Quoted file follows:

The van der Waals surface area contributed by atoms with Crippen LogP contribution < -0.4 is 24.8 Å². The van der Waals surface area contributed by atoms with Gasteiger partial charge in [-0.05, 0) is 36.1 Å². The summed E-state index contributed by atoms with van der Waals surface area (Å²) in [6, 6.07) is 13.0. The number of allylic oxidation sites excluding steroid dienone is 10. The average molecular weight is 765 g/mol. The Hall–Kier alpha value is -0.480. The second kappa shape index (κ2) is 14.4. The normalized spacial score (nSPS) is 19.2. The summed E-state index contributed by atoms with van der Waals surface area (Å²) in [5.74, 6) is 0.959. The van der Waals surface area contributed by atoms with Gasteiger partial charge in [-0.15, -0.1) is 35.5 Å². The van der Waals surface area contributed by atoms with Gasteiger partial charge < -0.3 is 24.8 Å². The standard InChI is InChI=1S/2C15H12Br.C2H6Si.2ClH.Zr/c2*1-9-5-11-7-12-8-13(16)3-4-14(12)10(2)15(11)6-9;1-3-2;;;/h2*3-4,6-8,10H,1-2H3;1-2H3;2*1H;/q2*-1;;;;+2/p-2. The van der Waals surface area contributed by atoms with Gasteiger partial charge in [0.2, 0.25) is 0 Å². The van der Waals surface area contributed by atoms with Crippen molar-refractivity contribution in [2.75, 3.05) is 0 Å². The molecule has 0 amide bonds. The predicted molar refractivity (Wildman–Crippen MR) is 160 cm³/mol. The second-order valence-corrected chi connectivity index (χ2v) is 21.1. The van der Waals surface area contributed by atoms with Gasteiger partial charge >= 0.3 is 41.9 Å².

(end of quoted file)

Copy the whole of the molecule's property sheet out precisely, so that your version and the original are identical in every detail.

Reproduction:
The van der Waals surface area contributed by atoms with Crippen LogP contribution < -0.4 is 24.8 Å². The van der Waals surface area contributed by atoms with Gasteiger partial charge in [-0.05, 0) is 36.1 Å². The summed E-state index contributed by atoms with van der Waals surface area (Å²) in [6, 6.07) is 13.0. The number of allylic oxidation sites excluding steroid dienone is 10. The average molecular weight is 765 g/mol. The Hall–Kier alpha value is -0.480. The second kappa shape index (κ2) is 14.4. The normalized spacial score (nSPS) is 19.2. The summed E-state index contributed by atoms with van der Waals surface area (Å²) in [5.74, 6) is 0.959. The van der Waals surface area contributed by atoms with Gasteiger partial charge in [-0.15, -0.1) is 35.5 Å². The van der Waals surface area contributed by atoms with Gasteiger partial charge < -0.3 is 24.8 Å². The standard InChI is InChI=1S/2C15H12Br.C2H6Si.2ClH.Zr/c2*1-9-5-11-7-12-8-13(16)3-4-14(12)10(2)15(11)6-9;1-3-2;;;/h2*3-4,6-8,10H,1-2H3;1-2H3;2*1H;/q2*-1;;;;+2/p-2. The van der Waals surface area contributed by atoms with Gasteiger partial charge in [0.2, 0.25) is 0 Å². The van der Waals surface area contributed by atoms with Crippen molar-refractivity contribution in [2.75, 3.05) is 0 Å². The molecule has 0 amide bonds. The predicted molar refractivity (Wildman–Crippen MR) is 160 cm³/mol. The second-order valence-corrected chi connectivity index (χ2v) is 21.1. The van der Waals surface area contributed by atoms with Gasteiger partial charge >= 0.3 is 41.9 Å².